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Law360 (March 5, 2021, 5:57 PM EST) -- The Florida House of Representatives voted on Friday to approve a contentious bill outlining a COVID-19 liability shield that aims to protect Florida businesses from a tidal wave of virus-related claims.
The House sent the proposal containing legal protections for non-health-care operators to the Senate by a vote of 83 to 31, a vote split mostly along party lines and shrouded in criticism over whether the bill goes too far in shielding businesses from ramifications of bad behavior.
Sponsored by Rep. Lawrence McClure, R-Dover, H.B. 7 and its Senate version S.B. 72 would provide legal protections from COVID-19 related litigation to a range of non-health-care entities including businesses, charities and educational and religious institutions.
The bill stipulates that a suit leveling coronavirus-related claims against businesses must be brought within a year of contracting the virus. The time limit will apply retroactively.
Under the bill, any suit bringing claims connected to the virus must be filed alongside an affidavit from a physician attesting that "within a reasonable degree of medical certainty, the alleged injuries or damages were the result of the defendant's acts or omissions."
In addition to providing a physician's affidavit, plaintiffs must show that the business in question did not make a good faith effort to comply with government-issued health guidance. The legislation extends immunity to any defendant found to have done so.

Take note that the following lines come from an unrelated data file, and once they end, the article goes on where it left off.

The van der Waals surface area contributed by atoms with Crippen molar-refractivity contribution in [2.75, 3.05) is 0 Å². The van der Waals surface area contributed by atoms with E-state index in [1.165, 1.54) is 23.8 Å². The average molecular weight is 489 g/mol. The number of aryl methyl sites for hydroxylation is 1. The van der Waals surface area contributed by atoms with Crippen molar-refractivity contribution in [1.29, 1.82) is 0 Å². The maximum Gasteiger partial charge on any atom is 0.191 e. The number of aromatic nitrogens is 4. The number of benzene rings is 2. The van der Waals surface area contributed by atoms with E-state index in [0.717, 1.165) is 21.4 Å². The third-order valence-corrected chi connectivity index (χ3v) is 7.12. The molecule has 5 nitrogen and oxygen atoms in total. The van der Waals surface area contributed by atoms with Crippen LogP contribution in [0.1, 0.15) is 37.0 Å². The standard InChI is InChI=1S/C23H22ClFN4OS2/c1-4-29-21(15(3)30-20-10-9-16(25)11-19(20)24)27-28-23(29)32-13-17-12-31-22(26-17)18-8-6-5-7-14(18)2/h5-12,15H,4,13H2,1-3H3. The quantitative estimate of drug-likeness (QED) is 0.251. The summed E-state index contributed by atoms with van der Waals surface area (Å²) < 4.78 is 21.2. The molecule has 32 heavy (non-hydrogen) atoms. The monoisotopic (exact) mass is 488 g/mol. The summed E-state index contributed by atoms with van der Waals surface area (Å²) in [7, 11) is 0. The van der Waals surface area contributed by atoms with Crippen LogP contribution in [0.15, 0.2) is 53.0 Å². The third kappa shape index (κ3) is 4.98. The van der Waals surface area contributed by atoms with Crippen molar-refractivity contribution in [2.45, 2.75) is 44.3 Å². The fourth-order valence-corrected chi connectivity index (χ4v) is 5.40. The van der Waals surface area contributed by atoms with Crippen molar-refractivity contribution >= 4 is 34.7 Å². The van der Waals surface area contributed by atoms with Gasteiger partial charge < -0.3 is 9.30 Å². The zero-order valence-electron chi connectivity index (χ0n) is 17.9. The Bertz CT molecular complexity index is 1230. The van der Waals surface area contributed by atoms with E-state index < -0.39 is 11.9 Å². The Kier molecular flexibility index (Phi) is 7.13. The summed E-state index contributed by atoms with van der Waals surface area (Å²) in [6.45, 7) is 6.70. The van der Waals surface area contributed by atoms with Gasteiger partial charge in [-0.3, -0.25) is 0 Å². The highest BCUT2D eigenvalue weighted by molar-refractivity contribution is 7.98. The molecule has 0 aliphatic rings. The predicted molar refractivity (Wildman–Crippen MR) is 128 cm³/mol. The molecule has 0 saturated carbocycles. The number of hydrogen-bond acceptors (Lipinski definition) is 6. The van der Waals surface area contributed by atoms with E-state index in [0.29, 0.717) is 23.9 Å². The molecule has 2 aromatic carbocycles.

Supporters had deemed the bill vital to stemming an anticipated avalanche of litigation brought by employees and customers seeking damages from companies, while also arguing that it's a necessary measure that will allow the Florida economy to recover.
"Florida has the fifth-worst legal climate in America and the last thing we need are a tsunami of frivolous COVID lawsuits as we seek to relaunch Florida's economy," Mark Wilson, CEO of the Florida Chamber of Commerce, said in a statement after the bill was filed.
Critics had argued that the heightened standards set out within the bill impose hurdles that effectively bar even valid COVID-19 litigation.
Rep. Omari Hardy, D-West Palm Beach, said that under the bill, businesses would "engage in a race to the bottom to identify the government entity that has the worst and least comprehensive standard" for coronavirus safety and use that standard to receive immunity.
The Florida Justice Association, AFL-CIO and AARP are among organizations that have voiced opposition to the bill.
The Senate version of the bill was sent to the chamber's Rules Committee on Wednesday. If that version of the bill passes, the chambers will have to hammer out discrepancies between the two before sending the legislation to Gov. Ron DeSantis.
The Florida House of Representatives also voted on Friday to approve H.B. 9. The bill covers far less contentious ground, aiming to protect residents from fraud as they look to book vaccine appointments or purchase personal protective equipment.
Legislators gave the consumer protection bill teeth, making it a felony to falsely market or sell coronavirus vaccine appointments or to sell inauthentic PPE. Florida has recently issued consumer alerts telling residents to be on the lookout for calls offering to set up a vaccine appointment that ask for money or Medicare information.
The bills come as Florida expands vaccine eligibility and as cases trend downwards from the holiday surge, though still remain high. The state recorded 6,118 new cases and 120 new deaths on Thursday.
The Florida legislature is proceeding separately with a bill extending liability shields to health care entities. H.B. 7005 and its Senate version S.B. 74 would extend liability protections to health care providers that "substantially" follow government guidelines.
--Editing by Michael Watanabe.
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